On Saturday, May 19, Space X's Dragon spacecraft will become the first commercial spacecraft to fly to the International Space Station (weather permitting, of course). Since the demise of the Space Shuttle, this is now the only ship in the U.S. capable of carrying supplies and astronauts to the ISS and then returning in one piece. And those guys up there need some new food.
Space X is a private space exploration company, the other project of Elon Musk (of Tesla fame). In December, 2010, the company proved that it’s Falcon 9 rocket was capable of delivering the Dragon spacecraft into orbit, and then recovering it after it landed. Before that, only three governments—the U.S., Russia, and China—had ever completed that feat.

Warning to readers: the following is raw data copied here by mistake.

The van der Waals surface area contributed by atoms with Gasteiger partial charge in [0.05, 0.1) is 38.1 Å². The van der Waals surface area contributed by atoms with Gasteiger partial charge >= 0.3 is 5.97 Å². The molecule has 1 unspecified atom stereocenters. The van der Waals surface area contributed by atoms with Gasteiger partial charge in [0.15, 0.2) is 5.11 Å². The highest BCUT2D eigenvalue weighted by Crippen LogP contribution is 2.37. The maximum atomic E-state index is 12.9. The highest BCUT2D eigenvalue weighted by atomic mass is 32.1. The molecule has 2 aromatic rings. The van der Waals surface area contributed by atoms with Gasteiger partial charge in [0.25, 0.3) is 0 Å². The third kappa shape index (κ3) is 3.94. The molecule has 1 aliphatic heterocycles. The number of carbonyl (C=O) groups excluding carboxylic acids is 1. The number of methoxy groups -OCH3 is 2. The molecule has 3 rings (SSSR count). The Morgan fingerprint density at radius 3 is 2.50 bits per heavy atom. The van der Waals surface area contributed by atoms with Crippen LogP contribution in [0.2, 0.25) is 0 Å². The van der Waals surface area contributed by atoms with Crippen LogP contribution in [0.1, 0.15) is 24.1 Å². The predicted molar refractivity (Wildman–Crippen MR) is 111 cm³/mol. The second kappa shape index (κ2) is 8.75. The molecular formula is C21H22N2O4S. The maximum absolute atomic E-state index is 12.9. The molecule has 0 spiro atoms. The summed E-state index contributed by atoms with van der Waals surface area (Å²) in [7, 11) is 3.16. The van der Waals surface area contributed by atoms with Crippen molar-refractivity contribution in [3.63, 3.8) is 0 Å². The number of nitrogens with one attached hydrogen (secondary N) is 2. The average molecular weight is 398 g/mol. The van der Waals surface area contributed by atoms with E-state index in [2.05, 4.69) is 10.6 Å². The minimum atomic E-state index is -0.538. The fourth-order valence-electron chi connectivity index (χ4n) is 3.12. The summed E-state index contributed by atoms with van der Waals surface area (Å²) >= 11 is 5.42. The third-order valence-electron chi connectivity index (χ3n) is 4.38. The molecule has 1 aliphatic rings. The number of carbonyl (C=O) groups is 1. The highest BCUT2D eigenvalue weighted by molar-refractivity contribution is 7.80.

This next launch will be the next step in proving that the private company can take over more and more duties from our cash-strapped space agency. Here’s what the mission will look like:
The Falcon 9 will shoot the Dragon into orbit. It will circle the planet for two days, undergoing tests, until it meets up with the ISS. If NASA gives the green light, Dragon will dock with the space station, unload and take in supplies, and then drop to Earth somewhere in the Pacific west of Southern California.
With NASA’s budget continually threatened, public-private space travel partnerships are going to be how we continue to get people and supplies into orbit and beyond. That is, if this next step works.